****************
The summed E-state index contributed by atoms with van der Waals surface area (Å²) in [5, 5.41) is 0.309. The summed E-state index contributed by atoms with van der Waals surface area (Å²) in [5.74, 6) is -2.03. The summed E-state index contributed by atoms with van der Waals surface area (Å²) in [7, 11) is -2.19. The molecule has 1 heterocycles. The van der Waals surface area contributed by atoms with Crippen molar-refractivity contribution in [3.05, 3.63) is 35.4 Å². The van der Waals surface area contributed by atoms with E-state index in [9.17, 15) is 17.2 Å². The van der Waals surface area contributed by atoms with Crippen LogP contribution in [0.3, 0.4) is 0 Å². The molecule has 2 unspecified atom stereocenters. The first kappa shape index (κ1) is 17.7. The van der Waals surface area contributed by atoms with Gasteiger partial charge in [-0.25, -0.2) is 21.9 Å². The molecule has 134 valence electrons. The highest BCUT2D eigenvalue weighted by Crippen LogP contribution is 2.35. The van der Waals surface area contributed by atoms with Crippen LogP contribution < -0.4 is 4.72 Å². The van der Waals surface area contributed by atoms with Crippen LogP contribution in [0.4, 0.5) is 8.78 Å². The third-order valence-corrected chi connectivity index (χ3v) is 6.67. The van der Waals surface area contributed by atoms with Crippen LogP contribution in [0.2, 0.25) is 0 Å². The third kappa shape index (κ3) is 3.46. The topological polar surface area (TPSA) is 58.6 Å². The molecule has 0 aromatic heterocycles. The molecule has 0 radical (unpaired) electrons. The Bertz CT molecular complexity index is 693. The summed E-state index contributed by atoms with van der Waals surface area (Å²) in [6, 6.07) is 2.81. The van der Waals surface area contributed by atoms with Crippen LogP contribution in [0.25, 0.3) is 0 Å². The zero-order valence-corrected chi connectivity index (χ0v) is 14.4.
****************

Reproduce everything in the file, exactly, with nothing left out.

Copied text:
The summed E-state index contributed by atoms with van der Waals surface area (Å²) in [5, 5.41) is 0.309. The summed E-state index contributed by atoms with van der Waals surface area (Å²) in [5.74, 6) is -2.03. The summed E-state index contributed by atoms with van der Waals surface area (Å²) in [7, 11) is -2.19. The molecule has 1 heterocycles. The van der Waals surface area contributed by atoms with Crippen molar-refractivity contribution in [3.05, 3.63) is 35.4 Å². The van der Waals surface area contributed by atoms with E-state index in [9.17, 15) is 17.2 Å². The van der Waals surface area contributed by atoms with Crippen LogP contribution in [0.3, 0.4) is 0 Å². The molecule has 2 unspecified atom stereocenters. The first kappa shape index (κ1) is 17.7. The van der Waals surface area contributed by atoms with Gasteiger partial charge in [-0.25, -0.2) is 21.9 Å². The molecule has 134 valence electrons. The highest BCUT2D eigenvalue weighted by Crippen LogP contribution is 2.35. The van der Waals surface area contributed by atoms with Crippen LogP contribution < -0.4 is 4.72 Å². The van der Waals surface area contributed by atoms with Crippen LogP contribution in [0.4, 0.5) is 8.78 Å². The third-order valence-corrected chi connectivity index (χ3v) is 6.67. The van der Waals surface area contributed by atoms with Crippen LogP contribution in [0.2, 0.25) is 0 Å². The third kappa shape index (κ3) is 3.46. The topological polar surface area (TPSA) is 58.6 Å². The molecule has 0 aromatic heterocycles. The molecule has 0 radical (unpaired) electrons. The Bertz CT molecular complexity index is 693. The summed E-state index contributed by atoms with van der Waals surface area (Å²) in [6, 6.07) is 2.81. The van der Waals surface area contributed by atoms with Crippen LogP contribution in [0.25, 0.3) is 0 Å². The zero-order valence-corrected chi connectivity index (χ0v) is 14.4.